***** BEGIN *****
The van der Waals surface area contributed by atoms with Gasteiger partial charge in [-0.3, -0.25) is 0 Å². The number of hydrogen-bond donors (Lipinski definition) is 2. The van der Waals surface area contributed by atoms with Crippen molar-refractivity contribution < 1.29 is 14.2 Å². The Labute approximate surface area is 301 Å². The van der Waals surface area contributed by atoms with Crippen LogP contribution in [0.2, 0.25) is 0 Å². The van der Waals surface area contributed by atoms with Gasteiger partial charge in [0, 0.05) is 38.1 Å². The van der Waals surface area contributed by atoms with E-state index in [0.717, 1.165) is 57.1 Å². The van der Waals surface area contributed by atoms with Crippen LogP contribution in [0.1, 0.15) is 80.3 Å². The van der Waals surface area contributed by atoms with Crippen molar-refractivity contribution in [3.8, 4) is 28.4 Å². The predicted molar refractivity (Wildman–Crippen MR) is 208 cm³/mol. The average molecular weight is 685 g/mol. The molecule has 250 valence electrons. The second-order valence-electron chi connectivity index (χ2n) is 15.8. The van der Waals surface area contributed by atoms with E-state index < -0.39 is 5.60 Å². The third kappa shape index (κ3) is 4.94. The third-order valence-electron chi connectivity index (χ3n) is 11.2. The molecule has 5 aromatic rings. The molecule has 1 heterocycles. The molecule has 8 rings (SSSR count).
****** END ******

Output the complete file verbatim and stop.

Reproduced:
The van der Waals surface area contributed by atoms with Gasteiger partial charge in [-0.3, -0.25) is 0 Å². The number of hydrogen-bond donors (Lipinski definition) is 2. The van der Waals surface area contributed by atoms with Crippen molar-refractivity contribution < 1.29 is 14.2 Å². The Labute approximate surface area is 301 Å². The van der Waals surface area contributed by atoms with Crippen LogP contribution in [0.2, 0.25) is 0 Å². The van der Waals surface area contributed by atoms with Gasteiger partial charge in [0, 0.05) is 38.1 Å². The van der Waals surface area contributed by atoms with E-state index in [0.717, 1.165) is 57.1 Å². The van der Waals surface area contributed by atoms with Crippen LogP contribution in [0.1, 0.15) is 80.3 Å². The van der Waals surface area contributed by atoms with Crippen molar-refractivity contribution in [3.8, 4) is 28.4 Å². The predicted molar refractivity (Wildman–Crippen MR) is 208 cm³/mol. The average molecular weight is 685 g/mol. The molecule has 250 valence electrons. The second-order valence-electron chi connectivity index (χ2n) is 15.8. The van der Waals surface area contributed by atoms with E-state index < -0.39 is 5.60 Å². The third kappa shape index (κ3) is 4.94. The third-order valence-electron chi connectivity index (χ3n) is 11.2. The molecule has 5 aromatic rings. The molecule has 1 heterocycles. The molecule has 8 rings (SSSR count).